There is no dedicated staging system for peritoneal mesothelioma because there are not enough cases of this type to document the details necessary to create a formal staging system. However, doctors can still determine what stage peritoneal mesothelioma looks like at stage four by using the general cancer staging guidelines published in the AJCC Cancer Staging Manual.
As such, stage 4 peritoneal mesothelioma is characterized by spreading of tumors outside the immediate area of the peritoneum. This includes spreading to the lymph nodes, throughout the abdominal cavity, and into the chest wall and other areas of the body.
Stage 4 Pericardial Mesothelioma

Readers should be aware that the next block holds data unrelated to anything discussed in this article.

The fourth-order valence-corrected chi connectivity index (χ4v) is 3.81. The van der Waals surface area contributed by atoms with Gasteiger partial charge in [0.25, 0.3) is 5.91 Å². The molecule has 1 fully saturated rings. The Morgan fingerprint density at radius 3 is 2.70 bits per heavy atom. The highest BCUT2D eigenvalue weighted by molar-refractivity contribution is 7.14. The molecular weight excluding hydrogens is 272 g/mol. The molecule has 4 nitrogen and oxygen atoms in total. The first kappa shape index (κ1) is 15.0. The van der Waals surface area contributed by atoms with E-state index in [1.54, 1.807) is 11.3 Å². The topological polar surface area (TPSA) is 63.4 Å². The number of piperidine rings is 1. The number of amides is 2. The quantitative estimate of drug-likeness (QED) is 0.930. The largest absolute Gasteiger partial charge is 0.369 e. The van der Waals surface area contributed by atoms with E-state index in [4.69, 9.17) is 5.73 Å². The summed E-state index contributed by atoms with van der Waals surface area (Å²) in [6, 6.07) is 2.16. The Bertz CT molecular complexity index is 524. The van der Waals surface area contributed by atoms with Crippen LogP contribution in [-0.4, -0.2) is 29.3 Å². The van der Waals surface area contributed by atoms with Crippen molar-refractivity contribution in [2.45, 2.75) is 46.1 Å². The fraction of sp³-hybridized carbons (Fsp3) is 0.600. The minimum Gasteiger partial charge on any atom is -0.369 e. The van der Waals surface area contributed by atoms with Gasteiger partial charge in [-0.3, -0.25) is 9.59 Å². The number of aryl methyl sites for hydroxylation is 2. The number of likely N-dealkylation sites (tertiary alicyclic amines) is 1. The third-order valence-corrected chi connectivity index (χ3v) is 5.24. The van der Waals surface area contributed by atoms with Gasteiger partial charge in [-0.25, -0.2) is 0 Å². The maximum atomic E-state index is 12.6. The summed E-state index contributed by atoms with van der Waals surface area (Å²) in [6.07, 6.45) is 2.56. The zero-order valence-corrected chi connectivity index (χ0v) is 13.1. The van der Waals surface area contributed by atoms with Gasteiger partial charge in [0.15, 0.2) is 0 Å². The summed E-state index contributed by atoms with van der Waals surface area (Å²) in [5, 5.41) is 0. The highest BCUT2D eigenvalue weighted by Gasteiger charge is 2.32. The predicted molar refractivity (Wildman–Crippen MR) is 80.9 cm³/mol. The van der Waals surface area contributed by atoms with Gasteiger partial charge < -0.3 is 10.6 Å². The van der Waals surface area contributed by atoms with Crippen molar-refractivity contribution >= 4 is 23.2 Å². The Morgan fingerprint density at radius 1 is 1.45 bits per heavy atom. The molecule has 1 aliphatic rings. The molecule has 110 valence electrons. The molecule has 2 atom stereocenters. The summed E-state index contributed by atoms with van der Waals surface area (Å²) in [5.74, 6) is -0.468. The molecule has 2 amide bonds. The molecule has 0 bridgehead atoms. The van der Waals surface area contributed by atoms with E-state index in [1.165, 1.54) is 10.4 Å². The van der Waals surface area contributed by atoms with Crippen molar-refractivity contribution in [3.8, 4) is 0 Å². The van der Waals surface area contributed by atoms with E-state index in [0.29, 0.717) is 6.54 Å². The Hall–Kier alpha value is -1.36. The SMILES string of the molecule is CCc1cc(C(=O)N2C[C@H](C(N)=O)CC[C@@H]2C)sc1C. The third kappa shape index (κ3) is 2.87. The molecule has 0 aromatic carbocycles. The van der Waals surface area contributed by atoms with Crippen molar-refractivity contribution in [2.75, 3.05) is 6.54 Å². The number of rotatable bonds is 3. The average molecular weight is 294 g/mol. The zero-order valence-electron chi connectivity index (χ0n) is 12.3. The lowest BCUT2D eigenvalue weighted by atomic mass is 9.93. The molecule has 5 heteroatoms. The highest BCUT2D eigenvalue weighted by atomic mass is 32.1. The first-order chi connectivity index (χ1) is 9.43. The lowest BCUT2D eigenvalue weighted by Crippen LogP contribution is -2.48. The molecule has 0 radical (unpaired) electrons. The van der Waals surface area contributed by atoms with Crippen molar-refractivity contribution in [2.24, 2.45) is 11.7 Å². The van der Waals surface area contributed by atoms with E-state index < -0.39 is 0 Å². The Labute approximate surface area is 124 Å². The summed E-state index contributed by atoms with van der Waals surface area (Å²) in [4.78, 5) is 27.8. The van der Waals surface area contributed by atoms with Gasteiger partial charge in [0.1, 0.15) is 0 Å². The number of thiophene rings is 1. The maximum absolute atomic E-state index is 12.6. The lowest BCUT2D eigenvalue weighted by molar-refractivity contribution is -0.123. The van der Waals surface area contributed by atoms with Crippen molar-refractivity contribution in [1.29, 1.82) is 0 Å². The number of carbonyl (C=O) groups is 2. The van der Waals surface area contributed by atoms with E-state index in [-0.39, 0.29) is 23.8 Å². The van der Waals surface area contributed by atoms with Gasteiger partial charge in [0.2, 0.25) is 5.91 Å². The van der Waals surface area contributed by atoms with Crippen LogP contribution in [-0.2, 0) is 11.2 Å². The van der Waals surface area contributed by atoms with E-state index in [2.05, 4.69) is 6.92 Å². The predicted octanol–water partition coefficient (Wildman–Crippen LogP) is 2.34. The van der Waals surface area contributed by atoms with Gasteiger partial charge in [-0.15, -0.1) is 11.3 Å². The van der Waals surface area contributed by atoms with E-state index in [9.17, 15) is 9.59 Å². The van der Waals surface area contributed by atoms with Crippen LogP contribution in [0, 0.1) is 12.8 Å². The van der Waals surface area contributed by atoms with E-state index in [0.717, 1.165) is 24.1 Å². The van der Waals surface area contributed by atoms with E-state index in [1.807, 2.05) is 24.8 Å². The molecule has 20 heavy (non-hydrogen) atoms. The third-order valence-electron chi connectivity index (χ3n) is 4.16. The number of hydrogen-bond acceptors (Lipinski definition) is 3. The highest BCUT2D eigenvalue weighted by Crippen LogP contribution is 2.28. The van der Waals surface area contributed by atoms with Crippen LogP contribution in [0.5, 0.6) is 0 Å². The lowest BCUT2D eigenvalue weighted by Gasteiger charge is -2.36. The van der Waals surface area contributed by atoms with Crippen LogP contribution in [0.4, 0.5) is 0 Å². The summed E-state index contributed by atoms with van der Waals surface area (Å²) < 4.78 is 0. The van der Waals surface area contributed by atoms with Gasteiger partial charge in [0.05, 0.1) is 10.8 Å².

Like peritoneal mesothelioma, there is no formal staging system for pericardial mesothelioma. Because it is so rare, the disease is almost never caught before it enters mesothelioma final stages, and this particular form of the cancer often is diagnosed during an autopsy after the patient has passed away.
Doctors can use general staging guidelines in the AJCC Cancer Staging Manual to determine the stage at diagnosis. Stage 4 pericardial mesothelioma typically consists of the spreading of tumors outside the pericardium and throughout the chest cavity, possibly into other parts of the body such as the abdomen or esophagus.
Stage 4 Mesothelioma Prognosis: What to Expect
As the last stage of mesothelioma, stage 4 has the poorest overall prognosis of all mesothelioma stages. The median survival at stage 4 is only 12 months, while diagnosis at an earlier stage often results in a longer life expectancy. In addition to the mesothelioma staging, an individual's prognosis also depends on their overall health, age, and the type and cell type of their malignant mesothelioma.